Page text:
I was face to face with a monster. The sweet, sad soul opposite me was being squeezed relentlessly by a monster depression, and had been off and on for years. By now, it had rendered him utterly hopeless and physically homeless, barraged hourly by thoughts of stabbing himself. How could I position him for the Lord to set him free? What would you have done?
You may ask: Was he a Christian? Yes, but being a Christian can make depression worse, if our thoughts go like this: “If God loves me, why is He letting me go through so much pain? Doesn’t He care? Is this just my fate?” This brother had been praying for relief from the depression for years. There had even been a season of relative freedom from it when he was reading his Bible and watching Christian TV practically around the clock. That kept it at bay. Then, some fresh disappointment set in and it came back with a vengeance.
A Better Question
You should ask: Was he a believer? Ah, now that’s the real issue! He would tell you (as he told me) that he was indeed a believer. He believed in God and he believed in the Bible. I said, “That’s good, but so do the demons. And they aren’t taking any joy or peace from knowing who God is either.” You see, my “job” was to try to help him see that although he believed in God and Jesus, he was certainly NOT believing the truths about God that he most needed to be believing. This was not to condemn him or make him feel worse about himself, but to show him the true way of escape.
For better or worse we are the ones in charge of our own hearts. The Lord has given us the power to choose what we will believe and that is the deciding issue. If I choose to work at believing what God tells me is true, then my heart will begin to float free of any negative issue that seizes my emotions. Truth has that kind of liberating power. But if I choose to believe something that is not entirely true (about God, or myself, or my life for example), then the lie embedded in those half-truths will sink me every time.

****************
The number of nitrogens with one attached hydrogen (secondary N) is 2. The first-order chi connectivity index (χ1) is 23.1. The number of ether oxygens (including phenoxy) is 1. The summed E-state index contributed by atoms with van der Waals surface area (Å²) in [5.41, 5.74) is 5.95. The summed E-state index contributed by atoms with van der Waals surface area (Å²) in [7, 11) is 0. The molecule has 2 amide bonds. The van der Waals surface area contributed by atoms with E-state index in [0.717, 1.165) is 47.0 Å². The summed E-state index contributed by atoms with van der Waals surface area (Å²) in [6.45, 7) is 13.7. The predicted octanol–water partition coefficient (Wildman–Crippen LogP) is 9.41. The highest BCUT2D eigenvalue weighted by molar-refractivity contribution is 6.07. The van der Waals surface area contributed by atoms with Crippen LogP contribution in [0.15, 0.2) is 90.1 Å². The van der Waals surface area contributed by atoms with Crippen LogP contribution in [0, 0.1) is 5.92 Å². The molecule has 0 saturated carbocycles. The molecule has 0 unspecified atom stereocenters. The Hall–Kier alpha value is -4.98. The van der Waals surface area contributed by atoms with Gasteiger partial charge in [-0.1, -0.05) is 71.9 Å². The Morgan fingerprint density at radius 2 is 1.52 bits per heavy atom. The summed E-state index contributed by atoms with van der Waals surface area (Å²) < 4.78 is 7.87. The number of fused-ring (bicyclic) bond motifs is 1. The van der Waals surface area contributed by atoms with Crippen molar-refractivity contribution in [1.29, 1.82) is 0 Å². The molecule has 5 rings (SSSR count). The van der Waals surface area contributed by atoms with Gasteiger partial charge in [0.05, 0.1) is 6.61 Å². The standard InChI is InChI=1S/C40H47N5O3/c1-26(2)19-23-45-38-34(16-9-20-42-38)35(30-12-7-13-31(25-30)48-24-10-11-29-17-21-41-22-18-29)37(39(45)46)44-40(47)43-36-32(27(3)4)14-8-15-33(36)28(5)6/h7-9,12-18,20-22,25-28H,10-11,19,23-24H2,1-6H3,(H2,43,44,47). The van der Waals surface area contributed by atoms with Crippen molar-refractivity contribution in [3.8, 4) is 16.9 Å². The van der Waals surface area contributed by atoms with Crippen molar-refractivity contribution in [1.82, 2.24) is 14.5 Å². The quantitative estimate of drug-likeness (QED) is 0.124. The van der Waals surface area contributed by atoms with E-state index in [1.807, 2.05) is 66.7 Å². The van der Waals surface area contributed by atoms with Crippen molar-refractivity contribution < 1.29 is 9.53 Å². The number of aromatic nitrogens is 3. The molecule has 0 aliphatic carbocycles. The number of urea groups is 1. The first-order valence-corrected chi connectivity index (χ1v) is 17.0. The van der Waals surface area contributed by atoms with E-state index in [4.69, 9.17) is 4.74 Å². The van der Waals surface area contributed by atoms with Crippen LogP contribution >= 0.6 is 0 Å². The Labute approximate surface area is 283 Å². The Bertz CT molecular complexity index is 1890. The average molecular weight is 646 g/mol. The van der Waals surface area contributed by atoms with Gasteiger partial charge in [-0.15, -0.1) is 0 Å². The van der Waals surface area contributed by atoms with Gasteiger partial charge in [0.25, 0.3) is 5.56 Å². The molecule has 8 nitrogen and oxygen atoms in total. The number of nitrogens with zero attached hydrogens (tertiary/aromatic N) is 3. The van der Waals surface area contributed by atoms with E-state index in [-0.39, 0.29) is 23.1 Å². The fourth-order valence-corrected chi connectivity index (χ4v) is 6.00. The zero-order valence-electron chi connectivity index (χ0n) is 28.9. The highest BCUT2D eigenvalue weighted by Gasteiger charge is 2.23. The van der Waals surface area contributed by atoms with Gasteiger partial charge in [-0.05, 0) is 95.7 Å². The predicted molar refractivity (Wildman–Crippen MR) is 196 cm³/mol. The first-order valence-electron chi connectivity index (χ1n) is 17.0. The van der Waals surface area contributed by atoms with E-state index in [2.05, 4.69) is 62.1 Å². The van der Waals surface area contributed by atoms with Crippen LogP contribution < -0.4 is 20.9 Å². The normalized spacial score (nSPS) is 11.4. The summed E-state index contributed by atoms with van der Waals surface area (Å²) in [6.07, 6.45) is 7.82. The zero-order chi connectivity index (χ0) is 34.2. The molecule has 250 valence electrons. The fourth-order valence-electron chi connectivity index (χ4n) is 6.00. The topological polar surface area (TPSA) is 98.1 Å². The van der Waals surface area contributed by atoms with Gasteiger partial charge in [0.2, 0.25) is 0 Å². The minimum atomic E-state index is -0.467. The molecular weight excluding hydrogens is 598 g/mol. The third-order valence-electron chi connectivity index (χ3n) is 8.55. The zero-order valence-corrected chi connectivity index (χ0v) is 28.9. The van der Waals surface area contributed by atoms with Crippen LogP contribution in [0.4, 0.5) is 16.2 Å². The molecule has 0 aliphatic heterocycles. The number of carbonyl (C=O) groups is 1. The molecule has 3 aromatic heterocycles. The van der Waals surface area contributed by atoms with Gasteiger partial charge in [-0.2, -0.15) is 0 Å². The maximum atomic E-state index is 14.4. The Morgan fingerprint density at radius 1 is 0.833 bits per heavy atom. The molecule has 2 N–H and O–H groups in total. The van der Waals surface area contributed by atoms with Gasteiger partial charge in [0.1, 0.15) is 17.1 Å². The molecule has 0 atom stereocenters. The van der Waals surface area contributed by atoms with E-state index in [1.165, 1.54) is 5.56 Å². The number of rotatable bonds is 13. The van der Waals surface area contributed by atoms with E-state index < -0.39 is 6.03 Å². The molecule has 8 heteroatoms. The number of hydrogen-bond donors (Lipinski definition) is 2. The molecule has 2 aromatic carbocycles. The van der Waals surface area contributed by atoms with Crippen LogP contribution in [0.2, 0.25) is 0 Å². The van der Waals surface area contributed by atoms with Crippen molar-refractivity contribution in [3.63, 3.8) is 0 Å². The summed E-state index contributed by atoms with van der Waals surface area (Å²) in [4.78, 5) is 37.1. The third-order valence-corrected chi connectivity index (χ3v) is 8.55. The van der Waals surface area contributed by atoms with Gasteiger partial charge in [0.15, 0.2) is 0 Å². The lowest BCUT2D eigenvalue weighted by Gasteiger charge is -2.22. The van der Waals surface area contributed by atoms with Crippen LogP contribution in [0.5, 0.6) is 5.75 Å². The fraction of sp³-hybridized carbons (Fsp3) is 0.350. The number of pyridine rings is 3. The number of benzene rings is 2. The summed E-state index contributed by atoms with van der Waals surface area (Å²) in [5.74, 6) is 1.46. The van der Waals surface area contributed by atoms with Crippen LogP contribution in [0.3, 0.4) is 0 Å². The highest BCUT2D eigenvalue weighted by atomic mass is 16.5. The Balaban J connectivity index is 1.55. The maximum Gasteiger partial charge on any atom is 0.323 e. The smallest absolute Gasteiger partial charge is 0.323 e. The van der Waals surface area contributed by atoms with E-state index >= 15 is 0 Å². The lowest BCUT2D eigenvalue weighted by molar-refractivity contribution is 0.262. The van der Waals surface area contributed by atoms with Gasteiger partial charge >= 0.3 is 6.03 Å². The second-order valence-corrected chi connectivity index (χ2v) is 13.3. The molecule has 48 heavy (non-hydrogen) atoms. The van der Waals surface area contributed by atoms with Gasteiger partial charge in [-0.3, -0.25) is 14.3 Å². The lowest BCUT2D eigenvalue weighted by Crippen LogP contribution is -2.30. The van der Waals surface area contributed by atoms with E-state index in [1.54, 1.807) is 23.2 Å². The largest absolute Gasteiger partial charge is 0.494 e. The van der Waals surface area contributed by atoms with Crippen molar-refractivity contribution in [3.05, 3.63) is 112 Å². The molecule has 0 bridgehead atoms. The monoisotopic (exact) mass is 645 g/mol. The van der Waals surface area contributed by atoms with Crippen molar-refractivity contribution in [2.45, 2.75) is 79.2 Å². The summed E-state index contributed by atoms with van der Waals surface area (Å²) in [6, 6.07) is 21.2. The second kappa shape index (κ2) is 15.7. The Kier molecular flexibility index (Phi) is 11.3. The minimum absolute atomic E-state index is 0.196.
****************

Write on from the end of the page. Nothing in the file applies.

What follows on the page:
It only takes a little bit of unbelief to block a whole lot of faith. Depression is an issue of unbelief. For instance, you cannot actively believe that God’s plans for you are good (to give you a future and a hope) and feel hopeless at the same time.
In fact, his first breakthrough came at exactly that point. I read him Jeremiah 29:11-13 and he realized that he could actually feel some hope that God had good plans for him. What’s more he saw that he had previously NOT been believing it—even though he had been saying he believed the Bible. The light of Christ penetrated the deep darkness of his pit of depression. It was a slender beam, but by it he began to see the monster that bound him.
Unbelief steals upon us disguised as depression. I call it the “Silent Killer,” because its victims never notice it for what it is. Lust, anger and fear are easy to sense and identify. The only way you can “feel” unbelief is through the feeling of depression. By then you think that the depression itself is the problem.
A Second Release
When I saw him the next day the enemy had come in like a flood. Walls of despair barricaded him, fending off all attempts to recover hope. None of my words made a dent in it, so we prayed. Then the Spirit of the Lord came into the room and something lifted. That was the second breakthrough. Depression loves to cocoon its prey in the lie that it is here to stay, that the feelings will never change, that it is useless to resist.
Thankfully, he had seen light a second time and by it he saw that he had (unwittingly) closed his heart to God due to that past disappointment. As He opened back up I saw a marvel: His wings of faith unfurled. His hands reached for the sword of the Word. His whole spirit came alive with fresh desire to face the challenges of his life with faith in his God to sustain him. Faith resurrected out of the ashes!